For general discussion and debate. Possible talking point: you tell us!
CNSNews.com, a division of the Media Research Center, is spotlighted on the Drudge Report as editor-in-chief Terry Jeffrey confirmed what President Obama and his Bush-loathing supporters in the media want to downplay:
Topics in today's show: Obama pals around with Chavez, Somali Pirates kidnap boat captain, Tax day teaparties protest wasteful spending and high taxes, and a blizzard hits Colorado in April. Love the show? Then help spread the word by embedding it on your blog or telling your friends on Myspace and Facebook. Think you're funny? Send your (short) jokes to newsbusted at dialognewmedia.com.
Janeane Garofalo embodies "the dark, the very ugly underbelly of the American Left today" which "is on display for anyone to see," Media Research Center President and NewsBusters Publisher Brent Bozell told viewers of Sunday, April 19 edition of "Fox & Friends Weekend." [audio available here]
"This is about hating a black man. This is racism straight up. That is nothing but a bunch of tea-bagging rednecks," the liberal comedian and actress told Keith Olbermann on his Thursday, April 16 edition of "Countdown."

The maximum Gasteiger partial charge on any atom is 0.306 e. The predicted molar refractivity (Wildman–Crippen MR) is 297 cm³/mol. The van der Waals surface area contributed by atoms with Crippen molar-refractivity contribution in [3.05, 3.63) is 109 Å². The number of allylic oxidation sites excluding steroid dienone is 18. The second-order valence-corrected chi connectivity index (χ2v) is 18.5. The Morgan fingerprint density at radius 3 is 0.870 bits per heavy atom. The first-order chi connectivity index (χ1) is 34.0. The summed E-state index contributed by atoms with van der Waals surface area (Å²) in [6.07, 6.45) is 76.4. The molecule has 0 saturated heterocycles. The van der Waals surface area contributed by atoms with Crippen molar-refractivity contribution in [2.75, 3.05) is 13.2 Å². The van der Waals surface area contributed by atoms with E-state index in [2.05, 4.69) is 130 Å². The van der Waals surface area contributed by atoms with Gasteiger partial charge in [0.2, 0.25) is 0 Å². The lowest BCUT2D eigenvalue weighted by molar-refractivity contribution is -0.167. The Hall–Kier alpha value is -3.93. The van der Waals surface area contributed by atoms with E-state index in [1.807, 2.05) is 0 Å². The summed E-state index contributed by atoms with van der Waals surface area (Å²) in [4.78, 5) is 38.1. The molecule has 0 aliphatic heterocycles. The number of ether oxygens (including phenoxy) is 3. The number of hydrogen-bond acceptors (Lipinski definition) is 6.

"What gets me [is that] no one on the Left has denounced this woman. No one denounces these people when they go off the deep end like this. This is the dark, ugly underside of the Left today," Bozell added.
The segment -- which aired at 9:15 a.m. EDT -- began with co-host Alisyn Camerota noting the folly of competitor networks dismissively scoffing the massive protests:
Homeland Security Secretary Janet Napolitano.
For general discussion and debate. Possible talking point: Don't you dare blame Obama for this budget deficit!